Can AI bots help L’Oréal improve its hiring process?
RECRUITING the right talent has always been one of the many factors that give companies their competitive edge.
This has become all the more critical in the digital age, where its virtually an employees’ market and companies have to compete to hire top talent from a limited pool.
As a result, businesses are deploying futuristic technology such as artificial intelligence (AI) to recruit and manage their human workforce.
Cosmetic giant L’Oréal, who fills about 15,000 new positions yearly, is one of the many that adopted AI technology to streamline its hiring process this year.
According to one report, Global VP of L’Oréal’s human resources department Eva Azoulay said that the company wanted to save time while focusing more on quality, experience, and diversity when looking for suitable candidates.
“And AI solutions were — for us — the best way to go faster on these challenges,” she said.
One of the solutions that L’Oréal uses to help its recruiters save time is an AI-powered chatbot, Mya, which interacts with the potential candidates during the initial stages of the interview process.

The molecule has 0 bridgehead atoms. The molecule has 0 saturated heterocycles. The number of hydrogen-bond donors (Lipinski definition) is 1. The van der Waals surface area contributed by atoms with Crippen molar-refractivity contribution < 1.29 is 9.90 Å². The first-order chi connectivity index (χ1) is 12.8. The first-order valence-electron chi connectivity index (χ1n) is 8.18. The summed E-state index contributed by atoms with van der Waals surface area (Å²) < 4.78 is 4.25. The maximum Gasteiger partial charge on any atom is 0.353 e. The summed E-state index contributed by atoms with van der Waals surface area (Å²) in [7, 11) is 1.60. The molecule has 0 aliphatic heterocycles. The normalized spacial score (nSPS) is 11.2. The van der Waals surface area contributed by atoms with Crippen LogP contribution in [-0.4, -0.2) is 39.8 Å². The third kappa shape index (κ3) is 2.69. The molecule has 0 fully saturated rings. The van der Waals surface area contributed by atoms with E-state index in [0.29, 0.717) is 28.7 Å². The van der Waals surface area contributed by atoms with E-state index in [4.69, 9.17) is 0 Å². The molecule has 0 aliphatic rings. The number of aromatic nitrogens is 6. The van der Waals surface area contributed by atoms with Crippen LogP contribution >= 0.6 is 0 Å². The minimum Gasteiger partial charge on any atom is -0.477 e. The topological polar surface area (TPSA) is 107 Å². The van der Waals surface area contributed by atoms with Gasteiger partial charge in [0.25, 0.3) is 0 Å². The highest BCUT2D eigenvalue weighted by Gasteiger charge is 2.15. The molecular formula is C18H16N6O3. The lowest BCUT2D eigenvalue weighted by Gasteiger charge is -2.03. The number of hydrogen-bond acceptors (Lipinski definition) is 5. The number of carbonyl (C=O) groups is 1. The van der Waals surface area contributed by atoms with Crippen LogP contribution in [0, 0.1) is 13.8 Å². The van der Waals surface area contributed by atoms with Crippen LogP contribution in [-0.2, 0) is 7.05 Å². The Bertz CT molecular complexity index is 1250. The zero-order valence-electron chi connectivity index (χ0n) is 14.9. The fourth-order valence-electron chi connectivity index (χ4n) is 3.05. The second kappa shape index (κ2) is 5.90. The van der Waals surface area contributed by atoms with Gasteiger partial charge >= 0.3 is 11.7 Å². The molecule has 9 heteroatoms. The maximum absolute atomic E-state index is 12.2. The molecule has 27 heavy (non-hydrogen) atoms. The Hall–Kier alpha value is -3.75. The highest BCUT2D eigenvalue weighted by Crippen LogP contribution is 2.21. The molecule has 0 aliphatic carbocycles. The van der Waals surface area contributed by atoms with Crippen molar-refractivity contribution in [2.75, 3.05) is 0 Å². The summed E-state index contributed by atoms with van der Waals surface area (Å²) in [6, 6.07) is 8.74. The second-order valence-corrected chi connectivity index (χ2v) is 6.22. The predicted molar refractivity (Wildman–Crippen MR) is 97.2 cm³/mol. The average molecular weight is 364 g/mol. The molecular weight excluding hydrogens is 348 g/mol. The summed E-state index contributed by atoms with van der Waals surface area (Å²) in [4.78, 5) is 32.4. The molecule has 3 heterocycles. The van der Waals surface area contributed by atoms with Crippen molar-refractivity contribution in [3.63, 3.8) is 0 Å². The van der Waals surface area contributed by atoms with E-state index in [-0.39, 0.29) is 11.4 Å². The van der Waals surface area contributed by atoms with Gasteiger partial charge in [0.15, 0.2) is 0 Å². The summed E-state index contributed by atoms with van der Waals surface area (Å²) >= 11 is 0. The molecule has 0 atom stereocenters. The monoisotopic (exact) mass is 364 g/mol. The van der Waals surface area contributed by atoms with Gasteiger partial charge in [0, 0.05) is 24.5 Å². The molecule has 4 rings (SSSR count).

It answers queries the job applicant might have and screens for availability and visa requirements.
When candidates make it to the next round, they face another AI software that tests and scores applicants based on their answers to open-ended questions.
While the software assignment score does not replace human judgment, Azoulay said that they are very effective in eliminating those that might not fit the job’s scope.
“We have been able to recruit profiles that we probably wouldn’t have hired just on their CV. Like a tech profile for marketing or a finance profile for sales,” she explained.
Initial results from the initiatives have proven quite effective. For examples, recruiters claimed that they have been able to save over 200 hours while filling 80 spots for an internship program that had over 12,000 applicants.
Is it okay to use AI?
While AI usage for hiring is still in its nascent stage, questions have been raised about whether its usage in recruitment is ethical. This is because some believe that AI is especially susceptible to bias, depending on the input data.
Accordingly, the European Commission unveiled a set of ethical guidelines this month urging transparency, fairness, and data protection in AI development.
Further, while AI-powered automation is capable of adding US$13 trillion to the global economy by 2030, it is also expected to reduce non-skilled jobs by 10 percent within the same period.
Those in favor of AI in recruitment, however, are quite vocal about how it benefits the industry.
They argue that AI will not replace human workers but will augment the current workforce and free them up to do more critical and strategic tasks, improving overall efficiency and productivity.
- Can the EQ gap between chatbots and humans be narrowed?
- Oliver Wyman’s advice to CFOs embarking on a journey to Finance 4.0
- Singapore to develop best practices for drones, 3D printing and more
- Are CX and task automation really driving AI adoption?
- Regtech can help professionals, but luck favors the cautious